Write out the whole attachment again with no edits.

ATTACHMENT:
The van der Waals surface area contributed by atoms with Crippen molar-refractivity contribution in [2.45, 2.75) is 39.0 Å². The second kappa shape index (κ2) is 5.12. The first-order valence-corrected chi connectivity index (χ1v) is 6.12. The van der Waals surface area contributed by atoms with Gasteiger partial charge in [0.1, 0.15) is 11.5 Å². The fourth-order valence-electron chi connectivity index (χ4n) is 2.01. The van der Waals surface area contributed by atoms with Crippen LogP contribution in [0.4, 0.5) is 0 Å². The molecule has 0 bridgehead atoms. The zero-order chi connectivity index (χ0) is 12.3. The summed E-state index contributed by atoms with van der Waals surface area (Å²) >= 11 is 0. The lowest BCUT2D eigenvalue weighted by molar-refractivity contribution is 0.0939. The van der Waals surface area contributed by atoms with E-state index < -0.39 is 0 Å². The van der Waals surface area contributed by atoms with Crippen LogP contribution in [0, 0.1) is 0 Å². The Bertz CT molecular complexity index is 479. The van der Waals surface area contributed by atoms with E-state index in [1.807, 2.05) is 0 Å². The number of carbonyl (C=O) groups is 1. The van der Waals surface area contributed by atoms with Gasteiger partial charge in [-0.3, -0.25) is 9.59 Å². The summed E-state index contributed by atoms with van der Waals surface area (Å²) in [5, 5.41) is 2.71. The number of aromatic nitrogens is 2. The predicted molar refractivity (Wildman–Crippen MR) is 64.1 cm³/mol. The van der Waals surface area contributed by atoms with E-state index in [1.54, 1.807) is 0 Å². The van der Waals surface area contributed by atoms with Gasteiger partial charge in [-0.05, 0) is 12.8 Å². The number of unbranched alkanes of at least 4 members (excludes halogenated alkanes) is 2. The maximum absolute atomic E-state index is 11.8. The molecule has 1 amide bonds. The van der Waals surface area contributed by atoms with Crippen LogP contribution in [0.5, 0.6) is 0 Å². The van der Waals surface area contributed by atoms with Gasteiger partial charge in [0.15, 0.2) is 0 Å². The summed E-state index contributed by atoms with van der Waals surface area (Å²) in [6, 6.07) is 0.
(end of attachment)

The van der Waals surface area contributed by atoms with Crippen molar-refractivity contribution in [2.45, 2.75) is 39.0 Å². The second kappa shape index (κ2) is 5.12. The first-order valence-corrected chi connectivity index (χ1v) is 6.12. The van der Waals surface area contributed by atoms with Gasteiger partial charge in [0.1, 0.15) is 11.5 Å². The fourth-order valence-electron chi connectivity index (χ4n) is 2.01. The van der Waals surface area contributed by atoms with Crippen LogP contribution in [0.4, 0.5) is 0 Å². The molecule has 0 bridgehead atoms. The zero-order chi connectivity index (χ0) is 12.3. The summed E-state index contributed by atoms with van der Waals surface area (Å²) >= 11 is 0. The lowest BCUT2D eigenvalue weighted by molar-refractivity contribution is 0.0939. The van der Waals surface area contributed by atoms with E-state index < -0.39 is 0 Å². The van der Waals surface area contributed by atoms with Crippen LogP contribution in [0, 0.1) is 0 Å². The Bertz CT molecular complexity index is 479. The van der Waals surface area contributed by atoms with E-state index in [1.807, 2.05) is 0 Å². The number of carbonyl (C=O) groups is 1. The van der Waals surface area contributed by atoms with Gasteiger partial charge in [-0.3, -0.25) is 9.59 Å². The summed E-state index contributed by atoms with van der Waals surface area (Å²) in [5, 5.41) is 2.71. The number of aromatic nitrogens is 2. The predicted molar refractivity (Wildman–Crippen MR) is 64.1 cm³/mol. The van der Waals surface area contributed by atoms with E-state index in [1.54, 1.807) is 0 Å². The van der Waals surface area contributed by atoms with Gasteiger partial charge in [-0.05, 0) is 12.8 Å². The number of unbranched alkanes of at least 4 members (excludes halogenated alkanes) is 2. The maximum absolute atomic E-state index is 11.8. The molecule has 1 amide bonds. The van der Waals surface area contributed by atoms with Crippen LogP contribution in [0.5, 0.6) is 0 Å². The van der Waals surface area contributed by atoms with Gasteiger partial charge in [0.15, 0.2) is 0 Å². The summed E-state index contributed by atoms with van der Waals surface area (Å²) in [6, 6.07) is 0.